Predictions

We use prior theory and evidence to predict relations between dehumanization, perceptions of risk, and analyses of unrestrained descriptions of people’s thoughts and feelings about the virus. All hypotheses were preregistered on the Open Science Framework1. Our preregistrations for other associated papers are located at the same link. Note, the data did not support most predictions that follow, though we explain our original logic, present the results, and wrestle with the differences between predictions and results.

We expect that perceived risk and COVID-19 severity will be positively related to dehumanization of Asians and Asian Americans based on prior work that suggests people may dehumanize others to cope with repeated social and psychological distress (Schulman-Green, 2003; Haque and Waytz, 2012). Those who believe COVID-19 is more of a problem might therefore look for blameworthy targets and show strong dehumanization tendencies toward them (see Buckels and Trapnell, 2013). We hypothesized that:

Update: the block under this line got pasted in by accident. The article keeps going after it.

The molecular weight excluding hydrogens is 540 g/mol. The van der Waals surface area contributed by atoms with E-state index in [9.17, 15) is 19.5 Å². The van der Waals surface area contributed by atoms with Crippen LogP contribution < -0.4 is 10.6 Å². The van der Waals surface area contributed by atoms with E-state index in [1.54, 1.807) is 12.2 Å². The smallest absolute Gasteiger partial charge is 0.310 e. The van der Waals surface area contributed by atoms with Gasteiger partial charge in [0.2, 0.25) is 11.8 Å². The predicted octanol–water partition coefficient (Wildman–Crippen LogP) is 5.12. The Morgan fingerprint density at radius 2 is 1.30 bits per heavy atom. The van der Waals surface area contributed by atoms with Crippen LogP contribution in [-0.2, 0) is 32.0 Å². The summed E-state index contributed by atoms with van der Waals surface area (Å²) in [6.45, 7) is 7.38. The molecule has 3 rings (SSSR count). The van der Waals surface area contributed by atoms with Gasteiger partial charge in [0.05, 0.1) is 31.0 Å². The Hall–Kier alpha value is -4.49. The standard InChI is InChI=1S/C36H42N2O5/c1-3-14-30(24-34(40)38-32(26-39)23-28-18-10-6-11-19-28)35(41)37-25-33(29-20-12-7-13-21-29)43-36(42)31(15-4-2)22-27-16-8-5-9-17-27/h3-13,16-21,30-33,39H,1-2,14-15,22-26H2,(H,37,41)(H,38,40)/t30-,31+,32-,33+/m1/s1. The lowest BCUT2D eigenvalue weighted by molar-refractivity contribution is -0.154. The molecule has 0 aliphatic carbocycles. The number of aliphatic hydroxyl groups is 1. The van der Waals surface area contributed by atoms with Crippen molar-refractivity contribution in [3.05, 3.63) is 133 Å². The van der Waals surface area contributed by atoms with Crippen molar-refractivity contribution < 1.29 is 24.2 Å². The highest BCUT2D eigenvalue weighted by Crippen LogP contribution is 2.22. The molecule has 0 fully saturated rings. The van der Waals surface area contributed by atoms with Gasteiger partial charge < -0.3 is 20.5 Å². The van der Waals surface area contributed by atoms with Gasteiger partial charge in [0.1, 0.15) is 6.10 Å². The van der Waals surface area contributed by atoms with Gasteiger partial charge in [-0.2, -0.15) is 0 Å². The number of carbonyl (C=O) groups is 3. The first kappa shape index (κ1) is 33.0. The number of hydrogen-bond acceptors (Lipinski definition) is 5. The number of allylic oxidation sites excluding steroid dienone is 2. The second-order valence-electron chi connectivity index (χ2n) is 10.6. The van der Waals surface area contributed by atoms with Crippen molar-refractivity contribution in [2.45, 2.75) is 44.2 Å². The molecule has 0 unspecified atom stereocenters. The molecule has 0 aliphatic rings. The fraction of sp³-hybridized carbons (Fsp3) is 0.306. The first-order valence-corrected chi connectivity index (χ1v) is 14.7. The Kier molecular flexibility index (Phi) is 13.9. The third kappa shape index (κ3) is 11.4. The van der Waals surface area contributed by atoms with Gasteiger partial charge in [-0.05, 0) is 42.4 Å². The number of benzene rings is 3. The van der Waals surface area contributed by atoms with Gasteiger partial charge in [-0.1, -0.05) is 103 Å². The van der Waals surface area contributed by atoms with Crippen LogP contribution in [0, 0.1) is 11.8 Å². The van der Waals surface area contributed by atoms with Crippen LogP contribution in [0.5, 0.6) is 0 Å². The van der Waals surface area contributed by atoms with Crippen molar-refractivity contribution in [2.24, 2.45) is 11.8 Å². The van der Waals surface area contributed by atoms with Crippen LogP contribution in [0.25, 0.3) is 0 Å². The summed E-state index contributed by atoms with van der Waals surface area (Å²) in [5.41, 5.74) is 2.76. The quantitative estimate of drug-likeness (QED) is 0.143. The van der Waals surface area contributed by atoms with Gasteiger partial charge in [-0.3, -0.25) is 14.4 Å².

H1: Higher rates of blatant dehumanization are associated with more perceived risk, severity, and negative emotion toward COVID-19.

People who dehumanize immigrants tend to write about them and other immigration issues in more impersonal terms (Markowitz and Slovic, 2020b). Presumably, people who dehumanized also wanted to increase the social and psychological distance between them and immigrants; this desire can be achieved or reflected in an increased rate of impersonal pronouns (e.g., it, who, anyone) in a person’s speech (see Pennebaker, 2011). Therefore, consistent with other evidence, we predicted:

H2: Blatant dehumanization is associated with an increase in impersonal pronouns.

We further expected that those who display generally high levels of intrinsic motivation during the COVID-19 pandemic will also dehumanize less than those who display generally low levels of intrinsic motivation. According to self-determination theory (Deci and Ryan, 1985), people tend to act in accordance with goals that are internalized (or self-determined) compared to goals that are not (Deci and Ryan, 2002). Self-determination theory argues for a continuum of self-determination to direct behavior, where goals that are intrinsically motivated (e.g., the most self-determined) tend to be satisfying and easier to pursue than those that are forced or “amotivating” (e.g., the least self-determined).